Do you ever think about the news you don’t read? Probably not. Well, why would you? What you decide to overlook is always your choice, right? Wrong. Increasingly, as everyone’s consumption of news and information moves online, algorithms are editing the world around us, without us even noticing. Based on our likes and dislikes, web giants such as Google and Facebook decide which stories to show us, but crucially which ones to censor.
In 2012, Eli Pariser, a technology writer and entrepreneur, delivered a brilliant speech at the annual TED (Technology, Entertainment, Design) conference, in which he warned against the dangers of this so-called “filter bubble” we are becoming imprisoned within.
In that clever, clever talk, which has now been watched more than three million times, he said: “Your filter bubble is your own personal, unique universe of information that you live in online. What’s in your filter bubble depends on who you are, and it depends on what you do. But you don’t decide what gets in – and more importantly, you don’t see what gets edited out.”
If you’re struggling to get your head around this, try this for size: Pariser discovered, via an anonymous Google engineer, there are some 57 signals that the world’s most popular search engine analyses – from your location to the device you use to browse the web – when deciding what information to serve you.
That was two years ago. I can only imagine how the number of those triggers must have increased exponentially. So to be clear – the Google search results I see differ from the ones you receive on the same topic.
The bigger point is this: as we curate our own news feeds and stare at the likes of Facebook and Twitter all day long, we need to be aware of our worlds potentially getting smaller, not bigger. Just reading the article your sister or best pal has decided to share, or the occasional “suggested post” from Facebook, isn’t going to leave anyone with a fully rounded view of the world.
And yet the internet was meant to set information free and broaden all of our horizons.
This conundrum is especially on my mind at the moment as I embark upon a new radio show: The 5 Live Hit List. I’ll be counting down the top 40 stories of the week – based on how many times they’ve been shared and interacted with online in the UK. “Emma, aren’t you worried you’ll just be talking about cats on skateboards?” has been the refrain from a few pals. Well, I’m thrilled to report back, having looked at charts for the past couple of weeks, this isn’t the case.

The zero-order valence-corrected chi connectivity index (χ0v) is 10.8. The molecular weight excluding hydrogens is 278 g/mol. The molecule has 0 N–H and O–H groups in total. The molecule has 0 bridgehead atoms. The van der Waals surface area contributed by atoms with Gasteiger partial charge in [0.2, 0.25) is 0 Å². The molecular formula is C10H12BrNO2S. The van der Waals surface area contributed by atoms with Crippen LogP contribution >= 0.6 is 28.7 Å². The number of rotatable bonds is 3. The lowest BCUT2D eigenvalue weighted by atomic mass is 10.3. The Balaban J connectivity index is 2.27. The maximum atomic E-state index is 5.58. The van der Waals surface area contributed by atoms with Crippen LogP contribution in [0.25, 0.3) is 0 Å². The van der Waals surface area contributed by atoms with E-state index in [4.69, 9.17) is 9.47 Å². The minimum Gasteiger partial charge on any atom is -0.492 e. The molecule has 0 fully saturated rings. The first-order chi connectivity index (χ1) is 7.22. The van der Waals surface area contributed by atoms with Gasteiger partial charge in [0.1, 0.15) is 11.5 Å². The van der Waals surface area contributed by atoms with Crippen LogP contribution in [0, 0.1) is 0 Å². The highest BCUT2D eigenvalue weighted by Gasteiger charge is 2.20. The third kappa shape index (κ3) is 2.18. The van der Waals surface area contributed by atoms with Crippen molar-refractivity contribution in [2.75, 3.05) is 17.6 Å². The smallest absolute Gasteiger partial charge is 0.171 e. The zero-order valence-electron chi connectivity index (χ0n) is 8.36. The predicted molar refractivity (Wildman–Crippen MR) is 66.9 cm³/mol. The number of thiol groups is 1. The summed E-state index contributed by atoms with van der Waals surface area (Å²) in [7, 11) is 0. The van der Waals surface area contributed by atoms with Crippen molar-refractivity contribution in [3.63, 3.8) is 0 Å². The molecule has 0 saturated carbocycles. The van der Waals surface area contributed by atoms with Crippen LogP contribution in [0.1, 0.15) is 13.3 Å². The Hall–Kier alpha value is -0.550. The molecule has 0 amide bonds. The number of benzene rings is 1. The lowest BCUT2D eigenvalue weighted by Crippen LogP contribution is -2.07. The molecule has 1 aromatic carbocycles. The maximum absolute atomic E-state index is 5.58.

Of course light-hearted tales feature (such as the latest battle of the Beliebers and One Directioners) but in last week’s chart stories such as the acid attacks on women in Iran and discrimination against people from Ebola hotspots ranked highly. Interestingly, the Occupy Democracy demonstration in Parliament Square, which enjoyed barely any mainstream media coverage, also featured prominently. The news agenda of a show being set by the people, for the people, is definitely going to throw up interesting curve balls.
But while I’ve been thoroughly heartened by what’s got the British public clicking, the ever-sneaky filter bubble is definitely something to keep in check.
I was at a dinner party where I can hand on heart say that no one knew anything about how the West is trying to tackle so-called Islamic State jihadists in Syria. Sure, they knew the headlines – but the detail was lacking. We are all skim-reading more than ever; our attention spans corrupted by the frenetic pace of the internet.
Facebook founder, Mark Zuckerberg, once tellingly said: “A squirrel dying in front of your house may be more relevant to your interests right now than people dying in Africa.” But is that really the world we want to live in?
We owe it to ourselves to burst our filter bubble and not hand over power to invisible editors or our Facebook feeds. We need to discover the world on our terms – because what we think we want to know is not always what we need to know.
Emma Barnett is the Daily Telegraph’s women’s editor. She presents The 5 Live Hit List, Sunday Radio 5 Live
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